The U.S. defense secretary says the military is prepared to take action against Syria, if President Barack Obama decides to take such action.
Chuck Hagel said Sunday during a visit to Malaysia that Washington and its allies are still assessing how to react to the evidence of chemical weapons being used in Syria.
Top U.S. military and national security advisors presented President Obama with a detailed set of options Saturday for responding to the Syrian government's alleged use of chemical weapons.
A White House statement said the president also conferred with British Prime Minister David Cameron as the U.S. intelligence community continues to gather facts on the situation. Both men voiced "grave concern" about the weapons allegations.
The White House security meeting, attended by Vice President Joe Biden, CIA Director John Brennan and National Security Advisor Susan Rice, comes just days after accusations that hundreds of people were killed near Damascus in a chemical weapons attack.
U.S. State Department officials say Secretary of State John Kerry has discussed the issue with his Syrian counterpart and other top officials in the region. Kerry told Syrian Foreign Minister Walid al-Moallem Thursday that if Damascus has nothing to hide, then it should allow "immediate and unimpeded" U.N. access to the site rather than block investigators.
Kerry also spoke Saturday with officials from the Arab League, Saudi Arabia, Jordan, the United Arab Emirates and Turkey to emphasize "the importance of quickly determining the facts" of chemical weapons use in Syria.
The international medical relief group Doctors Without Borders said Saturday three Damascus hospitals have received about 3,600 patients displaying symptoms of exposure to neurotoxic agents.
The symptoms included convulsions and blurred vision, and the doctors' group said nearly 10 percent of those patients have died. Some of the medical and first aid workers treating the people brought in for medical care also found themselves contaminated.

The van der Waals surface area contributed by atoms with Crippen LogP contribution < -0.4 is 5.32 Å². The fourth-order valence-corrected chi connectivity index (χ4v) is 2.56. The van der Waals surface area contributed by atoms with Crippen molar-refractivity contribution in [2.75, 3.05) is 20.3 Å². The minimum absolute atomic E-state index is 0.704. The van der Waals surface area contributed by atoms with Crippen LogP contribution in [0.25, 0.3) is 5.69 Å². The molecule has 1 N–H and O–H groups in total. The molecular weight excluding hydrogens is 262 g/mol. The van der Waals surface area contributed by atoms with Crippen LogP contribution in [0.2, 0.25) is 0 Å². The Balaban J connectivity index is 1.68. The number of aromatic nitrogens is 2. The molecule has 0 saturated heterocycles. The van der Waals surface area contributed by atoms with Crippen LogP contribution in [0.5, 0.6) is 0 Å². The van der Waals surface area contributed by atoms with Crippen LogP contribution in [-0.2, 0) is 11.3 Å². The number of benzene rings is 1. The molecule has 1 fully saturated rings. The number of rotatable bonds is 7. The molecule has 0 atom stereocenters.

The relief group said the overall situation strongly indicates the local population suffered "mass exposure to a neurotoxic agent," which it said "would constitute a violation of international humanitarian law."
Syria has denied all allegations of chemical weapons use. State-controlled media have claimed it was rebel forces that carried out nerve gas attacks. The state news agency SANA reported that soldiers found evidence of this while searching tunnels in Damascus used by "armed terrorists."
The United States and other world powers have been pushing for a U.N.-led investigation of the chemical weapons allegations. A top U.N. official arrived in Damascus Saturday to push for access to the site where rockets loaded with poison gas were allegedly launched.
Syrian opposition leaders and activists have released video of large numbers of bodies - many of them young children - that bear no signs of physical violence. Those pictures, and separate scenes from hospitals showing patients writhing in agony without apparent wounds - are said to be persuasive indications that they were victims of an attack that used nerve gas or some other deadly chemical agent.
Iran's new president, Hassan Rouhani, condemned the use of chemical weapons in Syria, but state-controlled Iranian media report he did not blame either side in comments Saturday. Iran is Syria's ally, and its Foreign Ministry has previously said evidence indicates that Syrian rebels launched the attack.